A blessing at our doorstep


A perspective on how the refugee situation can become a valuable asset to European societies and companies.

Approximately two million asylum seekers have crossed the EU borders during the past two years. The majority of these are not expected to return any time soon. 22,000 entered Denmark in 2015, but only 31 of the asylum seekers got a job during that year, due to the fact that refugees generally face inexpedient regulation and practices that make it difficult to be employed. It is estimated that an unemployed refugee costs the Danish government more than DKK 200,000 a year. You do the math.

Two facts can be deducted from these numbers. First, the refugees have come to stay. Second, a large number of European countries have a political puzzle at hand in order to accommodate the people who have showed up at our doorstep. But could the current situation be more than a huge logistic, political and economic challenge? Could it in fact also turn out to be a massive opportunity for Europe? The answer, one might say, depends on the perspective.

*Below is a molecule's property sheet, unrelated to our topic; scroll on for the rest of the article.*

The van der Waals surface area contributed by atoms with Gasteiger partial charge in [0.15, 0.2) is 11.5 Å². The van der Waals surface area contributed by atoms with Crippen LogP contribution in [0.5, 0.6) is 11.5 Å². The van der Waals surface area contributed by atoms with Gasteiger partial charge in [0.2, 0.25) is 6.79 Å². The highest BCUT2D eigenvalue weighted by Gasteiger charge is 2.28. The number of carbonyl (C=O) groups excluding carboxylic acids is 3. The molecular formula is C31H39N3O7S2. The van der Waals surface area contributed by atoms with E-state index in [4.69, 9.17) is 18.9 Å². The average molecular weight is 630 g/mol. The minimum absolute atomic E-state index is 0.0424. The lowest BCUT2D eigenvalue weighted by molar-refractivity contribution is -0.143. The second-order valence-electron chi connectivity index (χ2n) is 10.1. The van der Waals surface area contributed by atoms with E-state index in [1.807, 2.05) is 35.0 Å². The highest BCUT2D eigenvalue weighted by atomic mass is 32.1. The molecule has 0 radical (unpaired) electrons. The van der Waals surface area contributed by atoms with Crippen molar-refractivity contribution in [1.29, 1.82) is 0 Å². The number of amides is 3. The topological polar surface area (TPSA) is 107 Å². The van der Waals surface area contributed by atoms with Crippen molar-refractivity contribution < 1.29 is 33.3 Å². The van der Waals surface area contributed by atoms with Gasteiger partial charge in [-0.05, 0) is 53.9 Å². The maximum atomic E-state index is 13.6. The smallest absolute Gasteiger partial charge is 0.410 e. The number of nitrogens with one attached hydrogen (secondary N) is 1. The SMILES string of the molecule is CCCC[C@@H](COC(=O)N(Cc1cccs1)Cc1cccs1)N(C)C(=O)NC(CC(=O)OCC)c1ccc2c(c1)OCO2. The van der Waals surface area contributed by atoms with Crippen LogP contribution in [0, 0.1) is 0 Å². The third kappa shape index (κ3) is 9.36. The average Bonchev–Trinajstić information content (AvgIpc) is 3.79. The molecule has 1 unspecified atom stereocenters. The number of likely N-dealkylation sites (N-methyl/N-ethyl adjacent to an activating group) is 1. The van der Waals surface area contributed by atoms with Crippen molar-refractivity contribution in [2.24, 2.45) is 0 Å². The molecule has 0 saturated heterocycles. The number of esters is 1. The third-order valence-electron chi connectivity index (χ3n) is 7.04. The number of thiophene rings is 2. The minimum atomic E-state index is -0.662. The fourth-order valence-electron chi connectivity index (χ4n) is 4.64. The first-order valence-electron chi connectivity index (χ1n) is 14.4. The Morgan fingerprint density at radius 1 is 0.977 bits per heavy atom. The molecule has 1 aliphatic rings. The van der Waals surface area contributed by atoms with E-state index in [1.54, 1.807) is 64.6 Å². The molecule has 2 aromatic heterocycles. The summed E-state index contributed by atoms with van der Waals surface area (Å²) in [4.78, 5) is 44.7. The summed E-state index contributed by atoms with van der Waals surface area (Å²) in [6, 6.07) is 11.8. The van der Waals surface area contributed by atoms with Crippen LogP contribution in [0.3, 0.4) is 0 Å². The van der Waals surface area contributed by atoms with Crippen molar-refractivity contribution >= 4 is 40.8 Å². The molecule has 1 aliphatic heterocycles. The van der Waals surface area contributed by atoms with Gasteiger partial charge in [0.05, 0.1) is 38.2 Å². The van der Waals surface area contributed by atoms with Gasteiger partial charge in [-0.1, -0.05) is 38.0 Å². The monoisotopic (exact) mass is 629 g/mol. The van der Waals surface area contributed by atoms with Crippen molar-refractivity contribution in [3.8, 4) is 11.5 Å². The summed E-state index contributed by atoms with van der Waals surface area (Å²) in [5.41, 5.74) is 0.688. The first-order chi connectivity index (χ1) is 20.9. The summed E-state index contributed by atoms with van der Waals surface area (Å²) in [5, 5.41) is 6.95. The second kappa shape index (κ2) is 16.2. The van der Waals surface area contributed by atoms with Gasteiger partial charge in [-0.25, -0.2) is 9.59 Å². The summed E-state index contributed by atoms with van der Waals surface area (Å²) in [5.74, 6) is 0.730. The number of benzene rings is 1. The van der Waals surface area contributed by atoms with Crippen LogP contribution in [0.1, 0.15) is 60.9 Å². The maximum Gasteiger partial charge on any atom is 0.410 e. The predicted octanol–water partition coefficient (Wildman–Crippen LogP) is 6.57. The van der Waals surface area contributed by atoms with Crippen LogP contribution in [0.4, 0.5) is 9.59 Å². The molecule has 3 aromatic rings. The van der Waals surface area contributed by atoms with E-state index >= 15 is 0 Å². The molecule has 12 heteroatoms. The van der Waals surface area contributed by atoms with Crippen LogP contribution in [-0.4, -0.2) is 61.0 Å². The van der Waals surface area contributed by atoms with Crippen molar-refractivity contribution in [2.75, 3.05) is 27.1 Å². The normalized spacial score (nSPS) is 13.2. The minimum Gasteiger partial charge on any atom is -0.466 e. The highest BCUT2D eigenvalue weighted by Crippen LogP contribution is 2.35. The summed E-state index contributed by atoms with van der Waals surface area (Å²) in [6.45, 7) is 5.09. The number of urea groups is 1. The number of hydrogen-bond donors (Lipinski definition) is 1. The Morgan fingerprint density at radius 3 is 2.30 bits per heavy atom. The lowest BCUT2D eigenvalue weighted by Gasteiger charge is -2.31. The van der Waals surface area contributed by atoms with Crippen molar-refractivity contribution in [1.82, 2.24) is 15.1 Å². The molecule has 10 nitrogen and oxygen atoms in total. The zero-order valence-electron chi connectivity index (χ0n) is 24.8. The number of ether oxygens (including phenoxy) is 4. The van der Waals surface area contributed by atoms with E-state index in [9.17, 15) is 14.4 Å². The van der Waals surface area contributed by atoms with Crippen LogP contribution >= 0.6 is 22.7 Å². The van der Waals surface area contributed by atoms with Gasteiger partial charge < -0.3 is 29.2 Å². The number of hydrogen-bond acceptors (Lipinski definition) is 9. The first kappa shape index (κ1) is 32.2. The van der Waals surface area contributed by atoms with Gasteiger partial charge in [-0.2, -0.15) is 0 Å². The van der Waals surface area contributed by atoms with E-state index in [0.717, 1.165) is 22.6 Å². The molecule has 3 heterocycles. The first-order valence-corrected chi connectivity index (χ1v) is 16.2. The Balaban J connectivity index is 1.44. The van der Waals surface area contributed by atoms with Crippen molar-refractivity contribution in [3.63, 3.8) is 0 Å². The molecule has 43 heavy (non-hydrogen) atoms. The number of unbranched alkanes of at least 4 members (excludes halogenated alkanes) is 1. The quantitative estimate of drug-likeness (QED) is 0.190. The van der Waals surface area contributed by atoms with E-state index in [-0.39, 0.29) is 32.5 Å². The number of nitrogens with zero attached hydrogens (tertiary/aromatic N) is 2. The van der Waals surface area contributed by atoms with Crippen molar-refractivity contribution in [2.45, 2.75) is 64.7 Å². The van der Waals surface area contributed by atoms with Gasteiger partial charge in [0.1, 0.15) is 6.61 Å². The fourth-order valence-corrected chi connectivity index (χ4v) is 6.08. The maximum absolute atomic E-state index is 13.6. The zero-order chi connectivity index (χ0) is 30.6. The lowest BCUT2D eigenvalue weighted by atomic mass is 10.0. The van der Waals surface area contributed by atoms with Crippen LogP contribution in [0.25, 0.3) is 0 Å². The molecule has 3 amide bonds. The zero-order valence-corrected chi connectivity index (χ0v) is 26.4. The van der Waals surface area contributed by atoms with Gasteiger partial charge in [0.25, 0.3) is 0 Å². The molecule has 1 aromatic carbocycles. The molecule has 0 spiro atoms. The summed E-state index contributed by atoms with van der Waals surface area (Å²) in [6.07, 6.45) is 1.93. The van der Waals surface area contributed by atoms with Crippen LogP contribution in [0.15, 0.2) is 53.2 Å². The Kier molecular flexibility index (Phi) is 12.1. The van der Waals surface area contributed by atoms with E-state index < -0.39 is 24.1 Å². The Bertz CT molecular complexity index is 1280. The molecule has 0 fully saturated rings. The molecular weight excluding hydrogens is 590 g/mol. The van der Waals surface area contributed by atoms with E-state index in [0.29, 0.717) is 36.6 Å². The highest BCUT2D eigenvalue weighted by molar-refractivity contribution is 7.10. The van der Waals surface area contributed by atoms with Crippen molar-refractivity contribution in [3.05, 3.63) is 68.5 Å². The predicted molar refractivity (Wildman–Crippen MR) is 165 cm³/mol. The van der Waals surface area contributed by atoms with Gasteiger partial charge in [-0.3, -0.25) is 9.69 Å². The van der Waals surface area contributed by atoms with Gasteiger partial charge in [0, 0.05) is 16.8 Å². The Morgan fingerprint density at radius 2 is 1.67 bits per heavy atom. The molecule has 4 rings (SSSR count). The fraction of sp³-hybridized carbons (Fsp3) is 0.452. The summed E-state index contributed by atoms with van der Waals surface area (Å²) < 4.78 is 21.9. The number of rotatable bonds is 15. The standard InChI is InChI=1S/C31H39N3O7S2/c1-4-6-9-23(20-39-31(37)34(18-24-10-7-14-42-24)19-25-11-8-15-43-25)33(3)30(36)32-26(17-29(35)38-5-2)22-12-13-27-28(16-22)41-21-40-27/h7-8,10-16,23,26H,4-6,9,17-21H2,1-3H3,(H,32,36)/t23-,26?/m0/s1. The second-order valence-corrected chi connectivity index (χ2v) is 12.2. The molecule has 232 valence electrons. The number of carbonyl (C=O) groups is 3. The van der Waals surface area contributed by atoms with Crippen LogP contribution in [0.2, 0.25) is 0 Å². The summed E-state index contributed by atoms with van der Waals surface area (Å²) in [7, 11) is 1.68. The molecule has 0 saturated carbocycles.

The influx of refugees holds the potential to make up for the dwindling workforce in Europe. The majority of the men and women who have crossed the Mediterranean Sea to enter Europe stem from the middle class, constituting the economic spine of their home countries. Along with their children, who make up 20% of the refugees in Europe, these people represent a pool of current and potential talent that — if provided with the right opportunities and skills — can be a positive injection into the European economy. This, however, is a big if.

In the north-western part of Copenhagen lies a house that soars with enthusiasm, comradeship and an overarching belief in a better tomorrow. The Trampoline House, founded in 2010, is an independent community centre that provides refugees and asylum seekers in Denmark with a place of support, community and purpose. We have been so lucky as to have Ismael Yagoub, who is somewhat of a Trampoline House veteran, as an intern in QVARTZ. He joined us earlier this year to help build a competence platform where companies’ need for labour can be matched with the capabilities of individual refugees. Watch the video on the project.